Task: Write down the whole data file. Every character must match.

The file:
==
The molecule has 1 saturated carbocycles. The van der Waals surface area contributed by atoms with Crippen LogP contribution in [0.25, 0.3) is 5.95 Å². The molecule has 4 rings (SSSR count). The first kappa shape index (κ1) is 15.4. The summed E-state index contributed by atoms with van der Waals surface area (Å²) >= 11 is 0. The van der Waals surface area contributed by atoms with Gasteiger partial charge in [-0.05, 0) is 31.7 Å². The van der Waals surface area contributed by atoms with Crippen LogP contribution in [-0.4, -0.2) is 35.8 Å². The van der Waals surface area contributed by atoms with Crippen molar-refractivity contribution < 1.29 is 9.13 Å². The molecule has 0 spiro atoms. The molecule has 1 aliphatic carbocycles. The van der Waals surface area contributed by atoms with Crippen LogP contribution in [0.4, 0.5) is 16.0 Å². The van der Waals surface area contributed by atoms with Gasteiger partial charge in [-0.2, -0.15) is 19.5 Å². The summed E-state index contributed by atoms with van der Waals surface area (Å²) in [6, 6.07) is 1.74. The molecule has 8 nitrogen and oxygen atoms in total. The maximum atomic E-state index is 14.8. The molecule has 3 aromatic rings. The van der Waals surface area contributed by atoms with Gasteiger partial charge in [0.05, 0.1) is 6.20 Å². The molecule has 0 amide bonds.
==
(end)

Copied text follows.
The molecule has 1 saturated carbocycles. The van der Waals surface area contributed by atoms with Crippen LogP contribution in [0.25, 0.3) is 5.95 Å². The molecule has 4 rings (SSSR count). The first kappa shape index (κ1) is 15.4. The summed E-state index contributed by atoms with van der Waals surface area (Å²) >= 11 is 0. The van der Waals surface area contributed by atoms with Gasteiger partial charge in [-0.05, 0) is 31.7 Å². The van der Waals surface area contributed by atoms with Crippen LogP contribution in [-0.4, -0.2) is 35.8 Å². The van der Waals surface area contributed by atoms with Crippen molar-refractivity contribution < 1.29 is 9.13 Å². The molecule has 0 spiro atoms. The molecule has 1 aliphatic carbocycles. The van der Waals surface area contributed by atoms with Crippen LogP contribution in [0.4, 0.5) is 16.0 Å². The van der Waals surface area contributed by atoms with Gasteiger partial charge in [-0.2, -0.15) is 19.5 Å². The summed E-state index contributed by atoms with van der Waals surface area (Å²) in [6, 6.07) is 1.74. The molecule has 8 nitrogen and oxygen atoms in total. The maximum atomic E-state index is 14.8. The molecule has 3 aromatic rings. The van der Waals surface area contributed by atoms with Gasteiger partial charge in [0.05, 0.1) is 6.20 Å². The molecule has 0 amide bonds.